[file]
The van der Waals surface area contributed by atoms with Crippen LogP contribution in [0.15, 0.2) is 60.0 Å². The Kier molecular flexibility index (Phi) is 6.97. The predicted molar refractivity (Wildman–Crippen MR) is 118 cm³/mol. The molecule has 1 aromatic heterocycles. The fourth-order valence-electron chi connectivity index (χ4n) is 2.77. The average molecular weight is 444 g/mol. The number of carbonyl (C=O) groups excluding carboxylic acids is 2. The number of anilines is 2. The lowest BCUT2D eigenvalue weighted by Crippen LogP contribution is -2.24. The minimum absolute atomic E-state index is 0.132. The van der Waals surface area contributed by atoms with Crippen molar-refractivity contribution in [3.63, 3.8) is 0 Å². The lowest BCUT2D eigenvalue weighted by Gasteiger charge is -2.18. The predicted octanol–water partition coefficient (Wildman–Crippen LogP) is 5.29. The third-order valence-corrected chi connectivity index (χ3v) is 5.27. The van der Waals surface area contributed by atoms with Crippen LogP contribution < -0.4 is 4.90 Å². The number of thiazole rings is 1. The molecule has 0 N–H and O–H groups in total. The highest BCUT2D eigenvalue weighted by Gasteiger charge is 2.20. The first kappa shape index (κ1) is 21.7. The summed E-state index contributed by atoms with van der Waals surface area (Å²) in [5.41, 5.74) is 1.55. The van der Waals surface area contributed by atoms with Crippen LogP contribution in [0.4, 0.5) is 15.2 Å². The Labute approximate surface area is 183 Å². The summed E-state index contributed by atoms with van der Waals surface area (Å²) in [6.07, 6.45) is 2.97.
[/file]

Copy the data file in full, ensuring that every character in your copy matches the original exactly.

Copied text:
The van der Waals surface area contributed by atoms with Crippen LogP contribution in [0.15, 0.2) is 60.0 Å². The Kier molecular flexibility index (Phi) is 6.97. The predicted molar refractivity (Wildman–Crippen MR) is 118 cm³/mol. The molecule has 1 aromatic heterocycles. The fourth-order valence-electron chi connectivity index (χ4n) is 2.77. The average molecular weight is 444 g/mol. The number of carbonyl (C=O) groups excluding carboxylic acids is 2. The number of anilines is 2. The lowest BCUT2D eigenvalue weighted by Crippen LogP contribution is -2.24. The minimum absolute atomic E-state index is 0.132. The van der Waals surface area contributed by atoms with Crippen molar-refractivity contribution in [3.63, 3.8) is 0 Å². The lowest BCUT2D eigenvalue weighted by Gasteiger charge is -2.18. The predicted octanol–water partition coefficient (Wildman–Crippen LogP) is 5.29. The third-order valence-corrected chi connectivity index (χ3v) is 5.27. The van der Waals surface area contributed by atoms with Crippen LogP contribution < -0.4 is 4.90 Å². The number of thiazole rings is 1. The molecule has 0 N–H and O–H groups in total. The highest BCUT2D eigenvalue weighted by Gasteiger charge is 2.20. The first kappa shape index (κ1) is 21.7. The summed E-state index contributed by atoms with van der Waals surface area (Å²) in [5.41, 5.74) is 1.55. The van der Waals surface area contributed by atoms with Crippen LogP contribution in [0.4, 0.5) is 15.2 Å². The Labute approximate surface area is 183 Å². The summed E-state index contributed by atoms with van der Waals surface area (Å²) in [6.07, 6.45) is 2.97.